I am planning my engagement with Minette and want to share some of my plans with you. When I was riding transport between Cape Town and Johannesburg I made many friends from the native communities. One of these groups is the Korana. They are a nomadic Khoe group and got their name from a chief called Kora (or Gora), who was the first leader of the Gorachouqua (`-qua’ meaning ‘people of’). He splintered from this group with a band of followers and became the first great chief of the Korana. Some believe the name means ‘the real thing’.
Most of the Korana ended up living near the Gariep, Vaal and Harts rivers and others moved into the Overberg and the Karoo. I knew that their way of life, like that of the San Bushman, was disappearing fast and I went out of my way to befriend them and always stayed over at their village on the Vaal river whenever I had to camp in the area. The chief gave me great information on how a young man would ask a girl to marry him. I am planning the same ceremony when I ask Minette to marry me.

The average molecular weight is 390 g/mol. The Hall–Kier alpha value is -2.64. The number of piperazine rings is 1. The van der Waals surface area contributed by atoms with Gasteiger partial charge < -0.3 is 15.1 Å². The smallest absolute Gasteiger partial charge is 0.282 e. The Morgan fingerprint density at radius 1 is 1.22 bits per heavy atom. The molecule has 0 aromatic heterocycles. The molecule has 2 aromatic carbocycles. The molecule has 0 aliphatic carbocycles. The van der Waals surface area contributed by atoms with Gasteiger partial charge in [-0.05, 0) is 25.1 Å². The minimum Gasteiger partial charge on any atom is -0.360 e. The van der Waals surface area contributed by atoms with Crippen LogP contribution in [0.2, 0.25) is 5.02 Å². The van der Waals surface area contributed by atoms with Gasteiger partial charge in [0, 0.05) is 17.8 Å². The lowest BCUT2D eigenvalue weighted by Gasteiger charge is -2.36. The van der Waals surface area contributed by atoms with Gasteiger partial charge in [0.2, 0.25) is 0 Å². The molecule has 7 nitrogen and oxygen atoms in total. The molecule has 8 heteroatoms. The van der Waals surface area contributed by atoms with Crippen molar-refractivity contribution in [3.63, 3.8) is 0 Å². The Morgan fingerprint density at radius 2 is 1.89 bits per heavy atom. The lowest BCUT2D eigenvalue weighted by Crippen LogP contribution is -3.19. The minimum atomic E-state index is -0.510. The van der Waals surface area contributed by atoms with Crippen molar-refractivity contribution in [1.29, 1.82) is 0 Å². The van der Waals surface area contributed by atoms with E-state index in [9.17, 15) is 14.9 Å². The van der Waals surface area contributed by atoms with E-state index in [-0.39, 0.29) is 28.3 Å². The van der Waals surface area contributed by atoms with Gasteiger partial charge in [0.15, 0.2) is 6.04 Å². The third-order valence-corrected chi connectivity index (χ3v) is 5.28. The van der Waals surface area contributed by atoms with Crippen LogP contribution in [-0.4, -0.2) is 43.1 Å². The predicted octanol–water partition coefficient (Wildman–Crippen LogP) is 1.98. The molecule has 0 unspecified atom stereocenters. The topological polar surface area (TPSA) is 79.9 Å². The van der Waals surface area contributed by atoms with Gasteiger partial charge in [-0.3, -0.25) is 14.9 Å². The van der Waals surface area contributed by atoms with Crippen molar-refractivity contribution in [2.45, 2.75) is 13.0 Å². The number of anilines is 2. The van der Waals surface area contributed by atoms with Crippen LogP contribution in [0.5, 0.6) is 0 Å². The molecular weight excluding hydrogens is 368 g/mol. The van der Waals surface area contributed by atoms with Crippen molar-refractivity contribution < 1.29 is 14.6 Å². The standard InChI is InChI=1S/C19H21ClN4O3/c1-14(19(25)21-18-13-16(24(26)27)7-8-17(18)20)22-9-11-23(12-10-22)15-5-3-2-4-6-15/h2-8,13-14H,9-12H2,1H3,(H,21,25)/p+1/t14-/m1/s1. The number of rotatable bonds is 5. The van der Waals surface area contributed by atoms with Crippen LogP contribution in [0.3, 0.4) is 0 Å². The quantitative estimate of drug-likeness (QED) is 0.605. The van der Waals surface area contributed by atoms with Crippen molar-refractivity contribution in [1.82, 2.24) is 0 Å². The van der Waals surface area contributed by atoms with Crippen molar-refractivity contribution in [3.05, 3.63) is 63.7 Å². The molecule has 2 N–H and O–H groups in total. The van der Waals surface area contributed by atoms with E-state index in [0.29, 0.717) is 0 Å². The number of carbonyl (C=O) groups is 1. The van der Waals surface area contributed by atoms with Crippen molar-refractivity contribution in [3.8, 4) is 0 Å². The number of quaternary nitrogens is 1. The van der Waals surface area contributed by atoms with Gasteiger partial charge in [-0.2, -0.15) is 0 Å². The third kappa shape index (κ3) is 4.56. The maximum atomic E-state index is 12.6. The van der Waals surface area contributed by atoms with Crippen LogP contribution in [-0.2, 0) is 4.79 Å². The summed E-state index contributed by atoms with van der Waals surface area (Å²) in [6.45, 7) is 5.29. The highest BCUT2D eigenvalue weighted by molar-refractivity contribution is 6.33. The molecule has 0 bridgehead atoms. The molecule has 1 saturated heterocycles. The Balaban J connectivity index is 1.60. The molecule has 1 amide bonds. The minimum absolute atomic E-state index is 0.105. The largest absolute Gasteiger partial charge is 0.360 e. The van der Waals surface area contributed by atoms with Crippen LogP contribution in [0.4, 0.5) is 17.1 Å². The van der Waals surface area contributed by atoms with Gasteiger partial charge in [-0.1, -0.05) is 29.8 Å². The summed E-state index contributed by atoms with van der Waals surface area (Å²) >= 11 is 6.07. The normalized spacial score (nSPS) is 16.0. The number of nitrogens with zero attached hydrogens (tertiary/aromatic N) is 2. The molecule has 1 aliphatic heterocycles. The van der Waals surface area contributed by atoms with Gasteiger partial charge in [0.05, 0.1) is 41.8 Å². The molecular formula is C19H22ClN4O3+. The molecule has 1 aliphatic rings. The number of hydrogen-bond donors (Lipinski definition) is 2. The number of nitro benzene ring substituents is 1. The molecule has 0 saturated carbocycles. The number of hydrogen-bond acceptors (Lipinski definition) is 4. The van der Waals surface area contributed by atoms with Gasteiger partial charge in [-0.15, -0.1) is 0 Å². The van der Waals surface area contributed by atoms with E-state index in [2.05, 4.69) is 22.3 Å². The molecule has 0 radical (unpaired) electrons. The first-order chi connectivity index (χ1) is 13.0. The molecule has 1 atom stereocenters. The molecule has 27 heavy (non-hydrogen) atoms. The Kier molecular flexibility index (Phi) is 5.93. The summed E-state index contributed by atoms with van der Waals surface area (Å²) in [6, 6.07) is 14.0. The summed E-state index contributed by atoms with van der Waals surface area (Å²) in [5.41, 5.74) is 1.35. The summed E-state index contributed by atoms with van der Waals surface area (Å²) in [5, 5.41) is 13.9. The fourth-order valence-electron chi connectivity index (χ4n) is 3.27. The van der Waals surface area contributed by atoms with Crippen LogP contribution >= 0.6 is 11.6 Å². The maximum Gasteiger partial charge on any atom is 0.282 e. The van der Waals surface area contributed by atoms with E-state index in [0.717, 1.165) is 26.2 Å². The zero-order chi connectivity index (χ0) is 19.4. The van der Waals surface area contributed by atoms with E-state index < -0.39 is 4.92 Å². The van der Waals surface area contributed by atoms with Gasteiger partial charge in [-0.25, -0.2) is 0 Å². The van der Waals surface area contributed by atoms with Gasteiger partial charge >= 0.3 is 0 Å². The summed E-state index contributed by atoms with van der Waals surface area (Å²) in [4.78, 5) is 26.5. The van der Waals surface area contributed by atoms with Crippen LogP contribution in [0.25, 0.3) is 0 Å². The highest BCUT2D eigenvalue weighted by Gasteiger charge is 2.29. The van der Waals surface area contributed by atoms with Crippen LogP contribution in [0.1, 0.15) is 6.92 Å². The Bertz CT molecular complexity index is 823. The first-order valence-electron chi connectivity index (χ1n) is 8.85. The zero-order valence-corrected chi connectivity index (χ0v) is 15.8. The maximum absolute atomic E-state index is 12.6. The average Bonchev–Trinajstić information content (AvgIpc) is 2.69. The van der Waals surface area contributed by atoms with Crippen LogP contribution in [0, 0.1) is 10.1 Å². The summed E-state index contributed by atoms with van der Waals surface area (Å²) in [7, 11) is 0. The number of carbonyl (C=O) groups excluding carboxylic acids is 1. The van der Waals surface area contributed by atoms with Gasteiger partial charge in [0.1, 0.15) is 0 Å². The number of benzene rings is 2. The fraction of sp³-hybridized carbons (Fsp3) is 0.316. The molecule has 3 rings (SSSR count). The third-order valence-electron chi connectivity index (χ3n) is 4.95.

Table Mountain is Minette and my cathedral. It is not only where we hear the voice of God, but where our souls soar! I am planning to hike up from Hout Bay and across to the front of the mountain. The total hike is around 15km’s and is across the 12 Apostles. Halfway one gets to some very peculiar rocks and a place that is secluded, an ideal place to get engaged. I am planning to ask some of our mountain friends to take Elmar and Juanita and their son, Pieter Willem, Luani, Minette’s twin sister and her oldest son Liam to this spot, but beginning from the front of the mountain. Tristan and Lauren know the area well and they will join the party from the front.
I am timing it such that Minette and I will be there before the rest of the group gets there. While we wait will ask her to marry me. Instead of a ring, I asked a jeweller from Cape Town to make a pendant for her that celebrates our relationship. I chose words from the Korana language that celebrates our relationship. After that, we will hike down with the family who is meeting us at the top and we will have a small function at Klein Constantia where our parents will join us. If you and Trudie will be in time to meet us up on the mountain, that will be exceptional. Alternatively, if you guys arrive too late, you can join us at Klein Constantia with more friends we invited.